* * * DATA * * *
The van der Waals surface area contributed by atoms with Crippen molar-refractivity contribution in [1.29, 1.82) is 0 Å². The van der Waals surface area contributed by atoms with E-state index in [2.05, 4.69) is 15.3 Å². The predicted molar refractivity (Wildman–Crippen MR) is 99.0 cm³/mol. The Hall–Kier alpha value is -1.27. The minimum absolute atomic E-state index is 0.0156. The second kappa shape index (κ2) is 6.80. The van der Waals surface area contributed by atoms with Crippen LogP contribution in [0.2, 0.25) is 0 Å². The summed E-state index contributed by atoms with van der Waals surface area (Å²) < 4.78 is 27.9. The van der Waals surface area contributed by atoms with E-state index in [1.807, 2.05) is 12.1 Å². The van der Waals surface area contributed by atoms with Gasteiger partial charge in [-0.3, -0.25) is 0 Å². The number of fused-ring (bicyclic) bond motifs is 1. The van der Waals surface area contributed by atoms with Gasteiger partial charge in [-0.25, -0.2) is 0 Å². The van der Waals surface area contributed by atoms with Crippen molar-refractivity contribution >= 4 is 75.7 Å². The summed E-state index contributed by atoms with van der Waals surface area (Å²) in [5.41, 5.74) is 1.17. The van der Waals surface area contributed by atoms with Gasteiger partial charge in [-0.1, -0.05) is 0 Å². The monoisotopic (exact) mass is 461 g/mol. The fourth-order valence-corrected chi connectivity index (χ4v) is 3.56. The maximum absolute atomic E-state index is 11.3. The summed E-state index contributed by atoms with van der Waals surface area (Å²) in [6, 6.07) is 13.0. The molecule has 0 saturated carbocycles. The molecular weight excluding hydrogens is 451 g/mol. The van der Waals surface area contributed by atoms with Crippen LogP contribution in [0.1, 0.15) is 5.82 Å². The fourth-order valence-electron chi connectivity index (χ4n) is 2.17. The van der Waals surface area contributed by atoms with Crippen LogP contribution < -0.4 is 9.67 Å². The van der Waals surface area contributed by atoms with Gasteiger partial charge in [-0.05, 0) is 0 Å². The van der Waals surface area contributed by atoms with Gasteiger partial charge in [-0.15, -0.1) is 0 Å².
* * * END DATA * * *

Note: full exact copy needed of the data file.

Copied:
The van der Waals surface area contributed by atoms with Crippen molar-refractivity contribution in [1.29, 1.82) is 0 Å². The van der Waals surface area contributed by atoms with E-state index in [2.05, 4.69) is 15.3 Å². The predicted molar refractivity (Wildman–Crippen MR) is 99.0 cm³/mol. The Hall–Kier alpha value is -1.27. The minimum absolute atomic E-state index is 0.0156. The second kappa shape index (κ2) is 6.80. The van der Waals surface area contributed by atoms with Crippen LogP contribution in [0.2, 0.25) is 0 Å². The summed E-state index contributed by atoms with van der Waals surface area (Å²) < 4.78 is 27.9. The van der Waals surface area contributed by atoms with E-state index in [1.807, 2.05) is 12.1 Å². The van der Waals surface area contributed by atoms with Gasteiger partial charge in [-0.3, -0.25) is 0 Å². The number of fused-ring (bicyclic) bond motifs is 1. The van der Waals surface area contributed by atoms with Gasteiger partial charge in [-0.25, -0.2) is 0 Å². The van der Waals surface area contributed by atoms with Crippen molar-refractivity contribution >= 4 is 75.7 Å². The summed E-state index contributed by atoms with van der Waals surface area (Å²) in [5.41, 5.74) is 1.17. The van der Waals surface area contributed by atoms with Gasteiger partial charge in [-0.1, -0.05) is 0 Å². The monoisotopic (exact) mass is 461 g/mol. The fourth-order valence-corrected chi connectivity index (χ4v) is 3.56. The maximum absolute atomic E-state index is 11.3. The summed E-state index contributed by atoms with van der Waals surface area (Å²) in [6, 6.07) is 13.0. The molecule has 0 saturated carbocycles. The molecular weight excluding hydrogens is 451 g/mol. The van der Waals surface area contributed by atoms with Crippen LogP contribution in [0.1, 0.15) is 5.82 Å². The fourth-order valence-electron chi connectivity index (χ4n) is 2.17. The van der Waals surface area contributed by atoms with Crippen LogP contribution < -0.4 is 9.67 Å². The van der Waals surface area contributed by atoms with Gasteiger partial charge in [-0.05, 0) is 0 Å². The van der Waals surface area contributed by atoms with Gasteiger partial charge in [-0.15, -0.1) is 0 Å².